Me and Earl and the Dying Girl by Jesse Andrews

Me and Earl and the Dying Girl

TITLE: Me and Earl and the Dying Girl
AUTHOR: Jesse Andrews
PUBLISHER: Allen & Unwin
YEAR OF PUBLICATION: 2015 (in the UK, orign. 2012)
PRICE: £7.99
ISBN: 9781760290450
PERSONAL SOURCE: Borrowed from library

Greg kind of hates everything: including himself. Earl is a Super Pissed sort-of friend who sometimes makes crappy movies with him. The dying girl got cancer during Greg’s senior year and his mum kinda sorta made them be friends. Which coincidentally kinda sorta ruined Greg’s life.

I read this book in the space of around 24 hours. I don’t normally read that fast (think about it: Pride and Prejudice took me 3 months and 6 days). That probably tells you there’s something special about this book.

When I was describing it to my friends, I called it, “a funnier version of The Fault in Our Stars,” but now I’d also like to add, “without the whole love thing in it.” Which, it turns out, is actually pretty great.

This isn’t a cancer book, but it’s about cancer. It’s not entirely happy but not entirely depressing. I’m not sure what the plot was – it seemed like a lot of subplots shoved together, which didn’t altogether go horrifically wrong like you would normally expect – but it was good.

The writing style was great and I think Andrews captured the persona of Greg perfectly. It was disgustingly hilarious, fast-paced and there were unnecessary, non-plot-forwarding detours about stupid stuff which somehow just made the book better. Some of it is told in a script format, too, which I kinda liked because I was reading it so fast that the script format just helped me to read it faster.

The persona of Greg: well, he was a bit of a twat, but perfect for narrating this novel. I found it a bit annoying how he constantly said that this novel was a piece of crap, but other than that, he was pretty good. Although… there was basically no character development. I’m not sure if this is a good or bad thing, yet, but it was something and I think in its own queer way, it added to the plot.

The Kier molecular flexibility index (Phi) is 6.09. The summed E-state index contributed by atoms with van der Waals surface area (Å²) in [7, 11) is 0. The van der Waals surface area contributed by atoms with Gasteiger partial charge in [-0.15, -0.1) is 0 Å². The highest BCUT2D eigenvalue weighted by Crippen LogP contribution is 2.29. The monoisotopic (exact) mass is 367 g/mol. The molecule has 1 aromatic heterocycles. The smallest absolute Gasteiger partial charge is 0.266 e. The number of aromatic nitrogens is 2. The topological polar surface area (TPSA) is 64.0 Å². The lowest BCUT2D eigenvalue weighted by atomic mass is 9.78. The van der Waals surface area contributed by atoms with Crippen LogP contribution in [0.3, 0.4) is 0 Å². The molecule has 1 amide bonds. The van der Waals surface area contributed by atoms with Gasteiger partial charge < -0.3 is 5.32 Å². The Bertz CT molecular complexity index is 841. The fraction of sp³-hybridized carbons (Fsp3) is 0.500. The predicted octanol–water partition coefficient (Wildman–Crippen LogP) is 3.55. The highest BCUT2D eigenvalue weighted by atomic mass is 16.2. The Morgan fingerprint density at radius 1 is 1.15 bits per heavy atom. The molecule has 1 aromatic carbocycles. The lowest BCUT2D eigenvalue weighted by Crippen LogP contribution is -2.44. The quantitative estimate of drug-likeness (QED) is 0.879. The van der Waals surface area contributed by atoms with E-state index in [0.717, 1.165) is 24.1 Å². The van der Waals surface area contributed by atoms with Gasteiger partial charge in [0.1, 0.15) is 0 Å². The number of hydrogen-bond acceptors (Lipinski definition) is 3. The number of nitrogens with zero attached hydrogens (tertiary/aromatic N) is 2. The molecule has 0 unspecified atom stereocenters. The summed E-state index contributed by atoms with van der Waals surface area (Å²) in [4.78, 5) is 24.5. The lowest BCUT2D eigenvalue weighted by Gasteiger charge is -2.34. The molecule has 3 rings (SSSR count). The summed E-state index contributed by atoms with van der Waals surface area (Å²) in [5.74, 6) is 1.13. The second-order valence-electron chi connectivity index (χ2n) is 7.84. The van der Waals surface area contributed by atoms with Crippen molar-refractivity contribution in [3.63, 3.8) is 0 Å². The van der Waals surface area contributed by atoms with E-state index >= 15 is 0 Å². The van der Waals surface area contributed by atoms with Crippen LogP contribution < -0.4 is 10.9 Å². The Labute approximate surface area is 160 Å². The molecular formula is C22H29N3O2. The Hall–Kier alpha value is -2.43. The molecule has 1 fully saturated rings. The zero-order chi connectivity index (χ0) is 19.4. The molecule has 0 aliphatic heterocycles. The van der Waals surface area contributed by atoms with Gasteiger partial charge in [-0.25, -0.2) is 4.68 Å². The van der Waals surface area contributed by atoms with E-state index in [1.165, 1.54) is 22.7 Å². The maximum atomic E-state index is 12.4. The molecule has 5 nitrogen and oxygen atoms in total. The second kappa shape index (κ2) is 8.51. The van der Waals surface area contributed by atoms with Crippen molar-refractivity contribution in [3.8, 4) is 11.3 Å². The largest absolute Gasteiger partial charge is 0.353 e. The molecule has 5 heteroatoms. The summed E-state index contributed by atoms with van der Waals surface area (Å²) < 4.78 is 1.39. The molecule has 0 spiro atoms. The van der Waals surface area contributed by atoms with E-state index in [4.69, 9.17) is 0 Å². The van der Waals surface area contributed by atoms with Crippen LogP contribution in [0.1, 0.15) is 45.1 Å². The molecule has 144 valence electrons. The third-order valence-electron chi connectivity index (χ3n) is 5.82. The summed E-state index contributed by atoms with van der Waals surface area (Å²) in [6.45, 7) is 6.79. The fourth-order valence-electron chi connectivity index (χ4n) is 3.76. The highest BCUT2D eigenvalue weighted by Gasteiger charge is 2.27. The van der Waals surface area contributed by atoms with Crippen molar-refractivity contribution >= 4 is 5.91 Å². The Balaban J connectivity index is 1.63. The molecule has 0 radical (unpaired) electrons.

The other characters weren’t as fleshed out as Greg, but I don’t think that was a bad thing, as they didn’t need to be. There was enough of them in there to be realistic, and they were all so diverse (which is a good thing, by the way) as well.

This book isn’t the best book I’ve ever read, but it’s quite high up there and I really loved it. I wouldn’t recommend it to everyone, but if you’re fairly open minded, not to bad with all the disgusting stuff and want a bit (okay, a lot) of a laugh, then I’d definitely recommend it.

21 thoughts on “Me and Earl and the Dying Girl by Jesse Andrews

      1. Yeah, I know. I hate doing that. Although I’m always the one getting punched by my friends in the cinema when I say things like, “They didn’t die in the book, what are they doing?!”, “THAT WASN’T IN THE BOOK!” or “Pfft. That character was so much better in the book.” Good times, good times…

      2. Haha. That’s why I try to avoid watching movies adaptions for books I’ve read. I fall in love with characters only to be disappointed when I see them on the screen.

      3. Mhm I’m not a huge fan of movies to begin with. They usually disappoint. I watched The Maze Runner yesterday. I liked the movie, but I love the books.

      4. I watched The Maze Runner when it came out, and I thought it was all right but I didn’t particularly like the books anyway (although my friend bought me the first one for my birthday so I think I should probably re-read it). I love going to the cinema, but some films are a bit of a flop!

      5. I’ve only read the first one; I was planning on reading the next but, uh, kinda got distracted… xD I love a bit of both, to be honest! I find that although books are completely enjoyable, films are also mind-numbingly easy to watch, so they’re great when I’m too tired to see straight enough to read.

      6. Oh I didn’t like the second one as much. But that’s just me. 😛 Mmm maybe because films are too easy to watch, my mind starts to drift off. I start thinking about all the reading and writing I could be doing instead. Oops.

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